Nothing here means that rioting and looting by themselves are to be celebrated, or condemned for that matter. I myself don’t have much tolerance for those who use looting and riots as ways to advance their own specific political views or agendas with complete disregard or little interest in the long history of struggles of those whose lands were taken and whose bodies appear as criminal or illegal. Having said that, I find defenders of peace and its coloniality, much more problematic and terrifying. The peace that they defend is mounted on brutal war and in its continuation in modern/colonial law and order. This sense of peace serves as a shield for those authorities and institutions that have their collective knees on the necks, chests, creative energies, minds, and knowledges of minoritized and racialized populations. As Mahdis Azarmandi puts it: “For [the true] peace continues to be an impossibility as long as we do not address coloniality.” The struggle for a truly decolonial and decolonizing peace continues.
A decolonial and decolonizing sense of peace is found, not in conformity with and tolerance toward the neoliberal economy or toward the modern/colonial state, its neofascisms, conservatisms, and liberalisms, but in the love and rage of those who come together to make visible the war that has been perpetuated by profoundly misguided conceptions of law and order. To be in peace is to move with others against modern/colonial law and order, including its institutional, symbolic, and epistemological foundations. To be in peace is to be intolerant of racism, racist discourse, and racist insinuations. It is also to be intolerant of protections of the order of race and death, including discourses of excellence and civility that continue to offer protection to the modern racial order. In this sense, our day to day lives are marked with a profound absence of peace and the perpetuation of naturalized war.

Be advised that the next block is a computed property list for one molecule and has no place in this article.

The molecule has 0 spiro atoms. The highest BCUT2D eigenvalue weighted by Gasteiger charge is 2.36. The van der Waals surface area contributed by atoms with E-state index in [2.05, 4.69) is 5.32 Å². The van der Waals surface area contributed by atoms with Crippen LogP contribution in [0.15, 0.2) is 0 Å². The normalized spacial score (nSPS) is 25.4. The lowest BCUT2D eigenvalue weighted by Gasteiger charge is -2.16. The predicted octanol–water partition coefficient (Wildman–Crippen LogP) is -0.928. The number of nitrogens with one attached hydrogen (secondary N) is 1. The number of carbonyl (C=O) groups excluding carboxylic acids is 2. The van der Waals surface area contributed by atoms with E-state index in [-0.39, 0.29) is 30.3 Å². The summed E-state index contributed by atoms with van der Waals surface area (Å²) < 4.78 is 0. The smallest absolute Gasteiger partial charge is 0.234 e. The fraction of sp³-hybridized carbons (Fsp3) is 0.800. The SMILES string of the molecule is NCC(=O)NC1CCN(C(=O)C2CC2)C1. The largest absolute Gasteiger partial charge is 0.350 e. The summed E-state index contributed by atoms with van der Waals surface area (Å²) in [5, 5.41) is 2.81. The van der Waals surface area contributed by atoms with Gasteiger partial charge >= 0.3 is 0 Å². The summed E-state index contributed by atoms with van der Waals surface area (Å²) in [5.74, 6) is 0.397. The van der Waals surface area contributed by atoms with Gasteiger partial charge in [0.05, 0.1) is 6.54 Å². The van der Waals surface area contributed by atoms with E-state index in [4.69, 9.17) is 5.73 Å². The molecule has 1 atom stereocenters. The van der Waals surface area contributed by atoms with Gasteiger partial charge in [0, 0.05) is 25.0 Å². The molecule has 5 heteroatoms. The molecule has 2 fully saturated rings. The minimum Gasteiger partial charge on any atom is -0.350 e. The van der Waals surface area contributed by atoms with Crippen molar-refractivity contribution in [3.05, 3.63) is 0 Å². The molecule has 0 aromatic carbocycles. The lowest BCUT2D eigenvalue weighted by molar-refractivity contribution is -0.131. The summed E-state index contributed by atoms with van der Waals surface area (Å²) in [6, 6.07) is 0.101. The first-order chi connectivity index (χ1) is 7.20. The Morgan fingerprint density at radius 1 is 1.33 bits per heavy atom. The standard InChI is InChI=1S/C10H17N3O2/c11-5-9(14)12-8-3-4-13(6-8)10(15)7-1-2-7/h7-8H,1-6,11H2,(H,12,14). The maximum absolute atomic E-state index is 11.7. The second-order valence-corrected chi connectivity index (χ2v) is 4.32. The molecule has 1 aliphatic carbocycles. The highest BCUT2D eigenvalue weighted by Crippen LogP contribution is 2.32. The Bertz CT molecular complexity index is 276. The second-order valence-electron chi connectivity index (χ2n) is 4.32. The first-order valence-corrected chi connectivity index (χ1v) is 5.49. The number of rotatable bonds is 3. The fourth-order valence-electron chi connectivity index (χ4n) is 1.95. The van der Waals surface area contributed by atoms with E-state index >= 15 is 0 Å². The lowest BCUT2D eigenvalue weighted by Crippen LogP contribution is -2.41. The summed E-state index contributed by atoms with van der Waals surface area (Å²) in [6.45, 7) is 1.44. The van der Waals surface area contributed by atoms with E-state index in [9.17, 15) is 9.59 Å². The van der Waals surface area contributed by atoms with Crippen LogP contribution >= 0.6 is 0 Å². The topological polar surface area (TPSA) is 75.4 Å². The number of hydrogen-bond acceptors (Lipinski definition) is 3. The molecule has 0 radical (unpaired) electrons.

is not quietness. Peace does not have to do with using violence or nonviolence
in opposition to an unjust state of affairs either. Peace is, above all, an
outcome of decolonial maturity: of a firm and wise opposition against war where
our relationships with others announce and anticipate the formation of
radically different, and truly peaceful, communities and societies. In this
moment we are in peace with ourselves because we have become those who we need
to be in order to work with others in the effort to end war. We also develop
the capacity to be in peace with others with whom we struggle in the effort to
build, as Frantz Fanon put it, “the world of you.” Only such a world, a world of you, can
be a world of peace.
 Mahdis Azarmandi, “The Racial Silence within Peace Studies, » Peace Studies: A Journal of Social Justice 30 (2018): 69-77.
 Frantz Fanon, Black Skin, White Masks, trans. Richard Wilcox (New York: Grove Press, 2008): 206.